Strict unit testing definition aside, when we talk about unit tests we can possibly mean at least two things:
- Tests run by some unit testing framework - in our case TestNG. But TestNG is not only a unit testing framework, especially when combined with Spring testing support when just initialization of the test environment (Spring context) can last for tens of seconds.
- Tests run by Maven's Surefire plugin. This is just a technicality, there is nothing preventing you from running integration tests with the same plugin, but this should be a job of Failsafe plugin.
In midPoint we have many tests run by Surefire plugin, many of them are typical unit tests, but many also use Spring integration. That's why the build with -DskipITs (that runs only Surefire tests) can still last up to 30 minutes depending on the machine you use.
Pure unit test
To implement pure unit tests, extend the test class from AbstractUnitTest. This class provides couple of features:
- It logs start and end of the test with its duration.
- It provides protected logger instance field - with TestNG we can avoid using static code as even the class lifecycle methods are non-static.
- Anywhere in the tests you can use methods from MidpointTestMixin like getTestName() and various display*() methods.
- In many modules there is often available abstract subclass of AbstractUnitTests, e.g. AbstractScriptTest or AbstractPrismTest. Classes like these provide additional feature, or centralize suite initialization (methods marked with @BeforeSuite).
- Finally, add the test class to testng-unit.xml file located in the root of the module.
Tests using Spring context
Normally, to implement test with Spring context, one typically has to extend AbstractTestNGSpringContextTests (TestNG support requires extending class, unlike JUnit). To provide our test support functionality, extend test classes from AbstractSpringTest. This class, again, provides all the functions from MidpointTestMixin. The rest is the same like in other Spring tests:
- Specify the Spring configuration with @ContextConfiguration annotation. (Will we use annotation based configuration for this? Likely! When? I don't know yet!)
- Specify @DirtiesContext if you write something to the repository (database), which is likely for most tests. (Will we try different approach to avoid this? Likely! When? Hopefully soon.)
- There can be more configuration, Spring profile or property source declarations and also TestNG @Listeners.
- Many modules have their own abstract subclasses providing more functionality - most prominent is AbstractIntegrationTest that can help you with midPoint Tasks and OperationResults and much more. But this one is NOT run by Surefire anymore and we are clearly in the space of our Integration Tests.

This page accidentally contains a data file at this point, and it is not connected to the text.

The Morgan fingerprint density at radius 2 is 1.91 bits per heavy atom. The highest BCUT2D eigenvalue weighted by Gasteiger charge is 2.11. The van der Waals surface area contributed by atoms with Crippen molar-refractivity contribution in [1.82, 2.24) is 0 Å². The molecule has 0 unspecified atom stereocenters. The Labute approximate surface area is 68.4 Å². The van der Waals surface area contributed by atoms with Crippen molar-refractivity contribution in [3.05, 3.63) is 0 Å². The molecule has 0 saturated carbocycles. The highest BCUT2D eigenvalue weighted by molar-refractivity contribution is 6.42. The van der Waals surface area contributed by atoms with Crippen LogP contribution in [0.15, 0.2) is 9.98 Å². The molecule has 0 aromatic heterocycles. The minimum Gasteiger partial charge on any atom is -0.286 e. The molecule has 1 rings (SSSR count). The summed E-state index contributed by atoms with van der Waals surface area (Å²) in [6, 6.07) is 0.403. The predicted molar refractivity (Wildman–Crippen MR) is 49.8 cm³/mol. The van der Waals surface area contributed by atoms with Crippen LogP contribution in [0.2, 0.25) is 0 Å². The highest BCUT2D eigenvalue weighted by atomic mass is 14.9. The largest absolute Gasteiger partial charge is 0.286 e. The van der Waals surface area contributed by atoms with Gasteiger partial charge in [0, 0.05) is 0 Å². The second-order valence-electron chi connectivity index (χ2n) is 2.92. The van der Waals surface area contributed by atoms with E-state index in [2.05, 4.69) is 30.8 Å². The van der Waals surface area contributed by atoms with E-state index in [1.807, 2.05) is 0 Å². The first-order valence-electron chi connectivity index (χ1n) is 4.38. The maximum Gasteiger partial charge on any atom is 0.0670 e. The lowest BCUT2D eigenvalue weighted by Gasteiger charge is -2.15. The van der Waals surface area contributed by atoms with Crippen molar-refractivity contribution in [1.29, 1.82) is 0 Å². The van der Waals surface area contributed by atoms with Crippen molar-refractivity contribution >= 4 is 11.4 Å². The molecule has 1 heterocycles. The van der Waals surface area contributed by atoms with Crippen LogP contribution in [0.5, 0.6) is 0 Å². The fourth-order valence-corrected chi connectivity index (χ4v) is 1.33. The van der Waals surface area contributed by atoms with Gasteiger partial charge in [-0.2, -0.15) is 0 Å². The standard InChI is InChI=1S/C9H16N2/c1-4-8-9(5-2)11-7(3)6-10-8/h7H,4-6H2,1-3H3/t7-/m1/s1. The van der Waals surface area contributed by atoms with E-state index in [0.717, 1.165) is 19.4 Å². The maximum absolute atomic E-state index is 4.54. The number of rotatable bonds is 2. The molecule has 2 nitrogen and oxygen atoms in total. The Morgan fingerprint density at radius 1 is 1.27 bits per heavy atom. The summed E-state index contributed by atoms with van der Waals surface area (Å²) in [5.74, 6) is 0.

Typical test method structure
Tests can have one of the typical structures:
- Most tests have given-when-then structure which is useful for both unit and higher level tests. To support this structure MidpointTestMixin provides methods like given(), when() and then(). These mark the start of the section in test output and take optional string describing the section in human readable string. It is preferable to use the description (although existing tests don't).
- Test structure can degrade to when-then if given is trivial. There is no need to mention empty given.
- Sometimes the test is so trivial, that tested functionality can be inlined into the asserts. In that case use simple expect() section, if at all. Always consider if the test is really that simple. But if it is and the code and/or the test name says it all very clearly, don't bother with section unless you want to add something to the test output.
Test should have asserts - this is absolutely crucial. Testing that something just runs is not enough.
Although we use TestNG, for historic reasons we use mostly JUnit assertions. It is recommended to write new assertions with AssertJ library.
Most of the configuration of both test plugins is placed in the top-level pom.xml. Check the respective plugin sections there.
By default the tests log into the file and only the tests mentioned in testng-unit.xml are run.
In many midPoint test classes the tests methods depend on each other, they should run in alphabetic order and we don't generally recommend running a single test method - especially for integration tests. Sometimes it works, you can always try, but if it doesn't try running the whole test class instead.
During Maven build, all Surefire tests are run, unless -DskipTests flag is used that disables test execution for both Surefire and Failsafe plugins.
To run unit tests for a single module (assuming project was successfully built previously to avoid downloading potentially conflicting SNAPSHOTS from our Nexus) use this command:
If you use goal install instead of test, integration tests are run as well and flag -DskipITs can be useful, unless the module doesn't have integration tests.
To run a single test class (short name is enough) with test output to the terminal instead of file, use:
For more see the Surefire reference. For instance, it is possible to debug the tests run by Maven (it will suspend the forked JVM and you can connect from IDE with remote debugger) and much more, but for most cases using IDE directly will be more comfortable.